Vampire Syndrome 2009-2019: The Long, Strange, Epic Circle-Trip

On June 13, 2009, I conceived the world of “Vampire Syndrome”, the adventures of a young man with Down Syndrome suddenly thrust into the hidden underworld of Earth’s Vampires.

It’s now June 13, 2019, the tenth anniversary of the idea’s conception. If I hadn’t conceived of this saga, I’d be…

… exactly where I am right now, but with less Facebook friends. 😈

In 2009, I thought all this could be my ticket out of the mundane “worker bee” world. Ten years later, though, I’ve discovered some intriguing similarities between my “work path” and my “creative path”, where lessons I learned in one also applied equally to the other.

First, “work”. I’ve never been one to let a “standard job” (a position that can be performed by another person) define who I am. I didn’t hesitate to leave a job I’d held for 26½ years, even though I incurred some notable losses to do so.

The reason? I saw firsthand what happens when someone’s regular job did define who they were. I watched a man who could have retired with a full pension in 2007, and who had a paid-for house and six figures in the bank; who instead chose to literally work himself into the grave, just because he enjoyed his duties on a clinically psychopathic level. Even after he became so debilitated that his doctors prohibited him from working, he drove several miles past several other stores, just to shop in ours.

In our seniority-based system, his refusal to retire also kept those of us under him “down a notch” for six years, all just so he could soldier on in vain until the doctors said he couldn’t.

Thanks to him, I swore I’d never be a “deadwood” in any endeavor, just taking up space when I could move on and let others rise up the ladder, as they should.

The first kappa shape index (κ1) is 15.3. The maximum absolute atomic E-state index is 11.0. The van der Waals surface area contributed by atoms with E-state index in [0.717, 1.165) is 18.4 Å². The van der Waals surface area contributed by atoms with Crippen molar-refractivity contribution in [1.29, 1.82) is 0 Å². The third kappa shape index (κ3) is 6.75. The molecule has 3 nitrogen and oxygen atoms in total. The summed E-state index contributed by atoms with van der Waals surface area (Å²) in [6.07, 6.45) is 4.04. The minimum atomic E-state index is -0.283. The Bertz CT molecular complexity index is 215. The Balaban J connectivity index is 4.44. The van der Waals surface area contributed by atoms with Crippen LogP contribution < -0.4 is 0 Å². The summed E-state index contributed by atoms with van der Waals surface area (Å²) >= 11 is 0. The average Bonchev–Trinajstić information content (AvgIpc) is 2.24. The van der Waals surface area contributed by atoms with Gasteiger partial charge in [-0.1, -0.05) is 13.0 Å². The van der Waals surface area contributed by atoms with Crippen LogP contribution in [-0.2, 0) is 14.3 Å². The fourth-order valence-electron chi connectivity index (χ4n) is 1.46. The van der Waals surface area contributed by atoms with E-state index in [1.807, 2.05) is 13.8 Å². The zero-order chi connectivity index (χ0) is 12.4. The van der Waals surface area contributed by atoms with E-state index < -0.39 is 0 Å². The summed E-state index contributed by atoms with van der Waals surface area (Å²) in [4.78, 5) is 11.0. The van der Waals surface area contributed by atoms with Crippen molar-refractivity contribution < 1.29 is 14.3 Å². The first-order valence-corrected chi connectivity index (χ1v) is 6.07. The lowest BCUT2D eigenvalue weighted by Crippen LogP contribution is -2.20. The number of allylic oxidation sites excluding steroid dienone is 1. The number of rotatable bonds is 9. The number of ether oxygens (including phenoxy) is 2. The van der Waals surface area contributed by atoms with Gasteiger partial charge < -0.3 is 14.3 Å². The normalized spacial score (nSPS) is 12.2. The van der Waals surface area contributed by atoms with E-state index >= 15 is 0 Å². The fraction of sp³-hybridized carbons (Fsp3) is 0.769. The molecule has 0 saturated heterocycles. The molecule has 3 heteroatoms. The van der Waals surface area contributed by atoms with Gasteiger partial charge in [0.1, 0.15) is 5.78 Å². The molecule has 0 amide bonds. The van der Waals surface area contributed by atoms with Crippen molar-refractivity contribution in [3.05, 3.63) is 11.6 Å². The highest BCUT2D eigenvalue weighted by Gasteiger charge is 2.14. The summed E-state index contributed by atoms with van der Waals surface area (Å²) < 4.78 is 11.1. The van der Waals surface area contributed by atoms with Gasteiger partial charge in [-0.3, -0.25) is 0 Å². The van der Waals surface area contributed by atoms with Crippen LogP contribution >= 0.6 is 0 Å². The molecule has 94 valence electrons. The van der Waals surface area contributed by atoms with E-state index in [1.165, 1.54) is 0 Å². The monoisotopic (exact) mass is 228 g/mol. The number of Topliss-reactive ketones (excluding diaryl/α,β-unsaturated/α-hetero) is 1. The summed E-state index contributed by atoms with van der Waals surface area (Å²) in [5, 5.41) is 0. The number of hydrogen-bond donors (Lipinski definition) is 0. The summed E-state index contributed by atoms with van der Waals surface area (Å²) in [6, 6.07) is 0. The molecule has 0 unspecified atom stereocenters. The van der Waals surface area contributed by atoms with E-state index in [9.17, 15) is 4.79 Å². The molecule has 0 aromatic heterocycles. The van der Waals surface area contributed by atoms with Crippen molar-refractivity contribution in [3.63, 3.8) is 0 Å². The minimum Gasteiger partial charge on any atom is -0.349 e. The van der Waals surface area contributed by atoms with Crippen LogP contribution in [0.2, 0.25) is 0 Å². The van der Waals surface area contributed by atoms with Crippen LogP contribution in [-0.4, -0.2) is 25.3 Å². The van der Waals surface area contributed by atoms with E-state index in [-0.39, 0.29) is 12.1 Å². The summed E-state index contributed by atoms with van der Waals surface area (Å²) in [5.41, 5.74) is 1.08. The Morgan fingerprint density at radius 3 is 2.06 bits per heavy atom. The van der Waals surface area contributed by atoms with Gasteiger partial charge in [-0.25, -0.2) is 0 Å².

Turns out that 2007 would have been the perfect year for my co-worker to retire, for other reasons. Our employer and our store went into a tailspin in 2008/2009. Not notable in itself, as this happened “almost everywhere” at the time. The real problem was, we never recovered from the Great Recession. By the time I left my employer in Jan. 2016, we had less employee hours and sales that we did in January 2009! The saddest part about my co-worker’s fate is that his demise directly resulted from the increasing stress he had to endure from 2008 onward as our employer and store declined. I believe 100% that this man would still be alive and healthy today, if he had retired after 33 years of service in 2007 as he could and should have.

So, then, why did I stay as long as I did? To vest for my full pension credit, at 25 years of service. Becoming a “deadwood” is not for me, I will collect *my* pension the moment I can, and not a second later.

Once I had hit that 25-year mark, our employer had been bought out in a merger with another chain. Two once-big names, joining together to “increase their economies of scale.” Sound familiar? It should. Studebaker (America’s earliest mass-production vehicle manufacturer) and Packard (America’s premier volume luxury car brand before WWII) joined in this manner in 1954. Sears (America’s largest department store and catalog-order retailer for decades), joined forces with Kmart (America’s largest discount store chain, for several decades) in 2004.